Earth’s core is leaking ancient helium and researchers are still scratching their heads as to why. They are surprised to find that our own planet was formed with this ancient isotope —- long counted on by futurists as a potential long-term source of safer-burning nuclear energy. The biggest surprise about this leakage, however, is that it indicates that our own Earth formed even earlier than thought.
The fact that Earth was able to accrete this Helium-3 so early in our solar system’s history indicates that our planet formed well inside the Sun’s early solar nebula. This shakes up the current paradigm about how close-in our Earth formed in relation to our young Sun, which has long been a subject of debate amount planetary formation theorists.
In a new paper just published in the American Geophysical Union (AGU) journal Geochemistry, Geophysics, Geosystems, researchers at the University of New Mexico posit that this rare isotope of helium gas, Helium-3, most of which formed during the big bang and was then gradually incorporated into Earth’s core as our planet formed.
“The solar nebula only lasted a short time — just a few million years,” the paper’s lead author Peter Olson, a geophysicist at the University of New Mexico, told me. “Helium-3 and other nebula gasses were incorporated into the Earth when it formed. This implies that Earth and terrestrial planets were in the process of forming very early in solar system history.”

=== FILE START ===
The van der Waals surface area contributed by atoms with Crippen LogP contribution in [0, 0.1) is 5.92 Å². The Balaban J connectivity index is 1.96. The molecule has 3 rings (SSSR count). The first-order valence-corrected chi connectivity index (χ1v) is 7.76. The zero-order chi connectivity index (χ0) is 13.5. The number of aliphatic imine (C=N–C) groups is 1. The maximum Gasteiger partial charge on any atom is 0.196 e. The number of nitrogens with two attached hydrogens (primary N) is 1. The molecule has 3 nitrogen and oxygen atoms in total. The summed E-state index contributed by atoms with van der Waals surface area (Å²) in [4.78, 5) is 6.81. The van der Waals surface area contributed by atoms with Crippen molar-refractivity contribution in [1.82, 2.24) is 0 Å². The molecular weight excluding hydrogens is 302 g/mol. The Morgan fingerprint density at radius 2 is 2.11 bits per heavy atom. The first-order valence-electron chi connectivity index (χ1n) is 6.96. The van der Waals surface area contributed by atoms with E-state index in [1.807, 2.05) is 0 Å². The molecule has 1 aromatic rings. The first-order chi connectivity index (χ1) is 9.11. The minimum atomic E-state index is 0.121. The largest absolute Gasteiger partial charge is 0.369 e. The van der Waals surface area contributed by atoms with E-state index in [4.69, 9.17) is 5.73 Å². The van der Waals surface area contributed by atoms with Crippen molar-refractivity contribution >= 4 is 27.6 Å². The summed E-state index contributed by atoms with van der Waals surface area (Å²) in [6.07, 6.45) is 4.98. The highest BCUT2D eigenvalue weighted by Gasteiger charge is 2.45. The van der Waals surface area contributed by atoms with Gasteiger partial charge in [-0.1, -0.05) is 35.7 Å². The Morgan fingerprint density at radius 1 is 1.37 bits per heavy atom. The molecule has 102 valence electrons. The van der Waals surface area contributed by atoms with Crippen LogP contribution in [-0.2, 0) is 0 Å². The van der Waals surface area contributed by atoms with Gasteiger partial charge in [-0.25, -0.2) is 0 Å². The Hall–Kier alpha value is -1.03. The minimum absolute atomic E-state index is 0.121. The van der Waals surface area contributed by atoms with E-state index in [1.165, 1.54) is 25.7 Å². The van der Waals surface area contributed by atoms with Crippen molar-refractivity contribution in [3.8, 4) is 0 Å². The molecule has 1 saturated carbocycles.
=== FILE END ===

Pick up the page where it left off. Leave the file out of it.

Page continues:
The researchers posit that some 2,000 grams of helium-3 leak out of the Earth every year, about enough to fill a balloon the size of an average office desk. But until now, most geoscientists regarded our planet’s inner core basically as a closed system, with no mass exchange with the rest of the Earth. But Olson says that his team’s new models based on mass spectrometer measurements of helium-3 from volcanic basalts found in Iceland and Hawaii.
Helium-3 was dissolved into the basalt that formed Iceland and Hawaii, says Olson. Gas is extracted from those basalts and the helium-3 is measured in mass spectrometers, he notes.
“If you’ve been to Hawaii or Iceland, you may have inhaled a few molecules of primordial helium-3 from the core,” said Olson.
How could the core retain such helium-3?
The core offers a possible reservoir for helium-3 because it is less vulnerable to large impacts compared to other parts of the Earth system, is not subject to movements and outgassing from Earth’s giant tectonic plates, and has been in a liquid state over much of our planet’s history, the authors write.
Just how much of this helium-3 remains in the core?
Each year, about 2 kilograms of helium-3 escapes from Earth’s interior, mostly along the mid-ocean ridge system, say the authors. Geochemical evidence indicates the Earth has deep reservoirs of helium-3, but their locations and abundances remain uncertain, they note.
Earth’s mantle lost most of its helium-3 during and after our Moon’s impact formation, says Olson. It’s now being re-supplied from the core, he says.
What’s most puzzling about this core leakage?
“Why there is any Helium-3 coming out of the interior, now, after 4.56 billion years of Earth history,” said Olson.